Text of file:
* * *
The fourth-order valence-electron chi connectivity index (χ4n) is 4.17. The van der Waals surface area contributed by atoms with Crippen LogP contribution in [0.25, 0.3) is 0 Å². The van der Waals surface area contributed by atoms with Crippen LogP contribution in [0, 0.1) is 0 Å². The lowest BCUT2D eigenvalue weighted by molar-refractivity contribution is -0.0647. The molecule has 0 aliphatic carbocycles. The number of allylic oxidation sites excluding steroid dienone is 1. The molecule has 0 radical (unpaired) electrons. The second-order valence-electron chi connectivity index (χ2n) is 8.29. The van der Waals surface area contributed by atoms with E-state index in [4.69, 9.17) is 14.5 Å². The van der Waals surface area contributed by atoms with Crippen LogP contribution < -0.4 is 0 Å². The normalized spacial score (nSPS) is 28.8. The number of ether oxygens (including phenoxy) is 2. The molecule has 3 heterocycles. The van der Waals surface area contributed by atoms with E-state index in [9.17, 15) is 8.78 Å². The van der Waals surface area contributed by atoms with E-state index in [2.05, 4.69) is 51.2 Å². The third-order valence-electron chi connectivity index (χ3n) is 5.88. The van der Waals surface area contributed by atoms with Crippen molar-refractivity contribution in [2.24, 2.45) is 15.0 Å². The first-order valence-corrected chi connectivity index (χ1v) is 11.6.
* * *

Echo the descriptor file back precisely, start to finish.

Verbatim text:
The fourth-order valence-electron chi connectivity index (χ4n) is 4.17. The van der Waals surface area contributed by atoms with Crippen LogP contribution in [0.25, 0.3) is 0 Å². The van der Waals surface area contributed by atoms with Crippen LogP contribution in [0, 0.1) is 0 Å². The lowest BCUT2D eigenvalue weighted by molar-refractivity contribution is -0.0647. The molecule has 0 aliphatic carbocycles. The number of allylic oxidation sites excluding steroid dienone is 1. The molecule has 0 radical (unpaired) electrons. The second-order valence-electron chi connectivity index (χ2n) is 8.29. The van der Waals surface area contributed by atoms with E-state index in [4.69, 9.17) is 14.5 Å². The van der Waals surface area contributed by atoms with Crippen LogP contribution < -0.4 is 0 Å². The normalized spacial score (nSPS) is 28.8. The number of ether oxygens (including phenoxy) is 2. The molecule has 3 heterocycles. The van der Waals surface area contributed by atoms with E-state index in [9.17, 15) is 8.78 Å². The van der Waals surface area contributed by atoms with E-state index in [2.05, 4.69) is 51.2 Å². The third-order valence-electron chi connectivity index (χ3n) is 5.88. The van der Waals surface area contributed by atoms with Crippen molar-refractivity contribution in [2.24, 2.45) is 15.0 Å². The first-order valence-corrected chi connectivity index (χ1v) is 11.6.